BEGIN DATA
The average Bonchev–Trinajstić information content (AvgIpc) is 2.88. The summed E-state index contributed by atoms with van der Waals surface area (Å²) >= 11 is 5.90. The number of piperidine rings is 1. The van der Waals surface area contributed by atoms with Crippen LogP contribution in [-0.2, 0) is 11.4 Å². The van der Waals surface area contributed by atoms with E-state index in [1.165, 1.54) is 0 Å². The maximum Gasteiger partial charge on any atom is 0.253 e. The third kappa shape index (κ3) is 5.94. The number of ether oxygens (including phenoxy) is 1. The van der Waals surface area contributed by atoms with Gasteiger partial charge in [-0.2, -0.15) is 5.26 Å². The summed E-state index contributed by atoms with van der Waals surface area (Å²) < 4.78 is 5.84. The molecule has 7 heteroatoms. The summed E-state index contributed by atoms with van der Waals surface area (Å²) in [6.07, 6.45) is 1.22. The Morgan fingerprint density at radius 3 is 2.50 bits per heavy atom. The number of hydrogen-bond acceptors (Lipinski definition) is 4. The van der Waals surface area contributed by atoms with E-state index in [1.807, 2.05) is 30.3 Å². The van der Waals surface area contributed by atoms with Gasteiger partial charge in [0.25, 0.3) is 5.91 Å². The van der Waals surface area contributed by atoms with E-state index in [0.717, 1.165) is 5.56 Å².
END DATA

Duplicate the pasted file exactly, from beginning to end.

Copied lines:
The average Bonchev–Trinajstić information content (AvgIpc) is 2.88. The summed E-state index contributed by atoms with van der Waals surface area (Å²) >= 11 is 5.90. The number of piperidine rings is 1. The van der Waals surface area contributed by atoms with Crippen LogP contribution in [-0.2, 0) is 11.4 Å². The van der Waals surface area contributed by atoms with E-state index in [1.165, 1.54) is 0 Å². The maximum Gasteiger partial charge on any atom is 0.253 e. The third kappa shape index (κ3) is 5.94. The number of ether oxygens (including phenoxy) is 1. The van der Waals surface area contributed by atoms with Gasteiger partial charge in [-0.2, -0.15) is 5.26 Å². The summed E-state index contributed by atoms with van der Waals surface area (Å²) < 4.78 is 5.84. The molecule has 7 heteroatoms. The summed E-state index contributed by atoms with van der Waals surface area (Å²) in [6.07, 6.45) is 1.22. The Morgan fingerprint density at radius 3 is 2.50 bits per heavy atom. The number of hydrogen-bond acceptors (Lipinski definition) is 4. The van der Waals surface area contributed by atoms with E-state index in [1.807, 2.05) is 30.3 Å². The van der Waals surface area contributed by atoms with Gasteiger partial charge in [0.25, 0.3) is 5.91 Å². The van der Waals surface area contributed by atoms with E-state index in [0.717, 1.165) is 5.56 Å².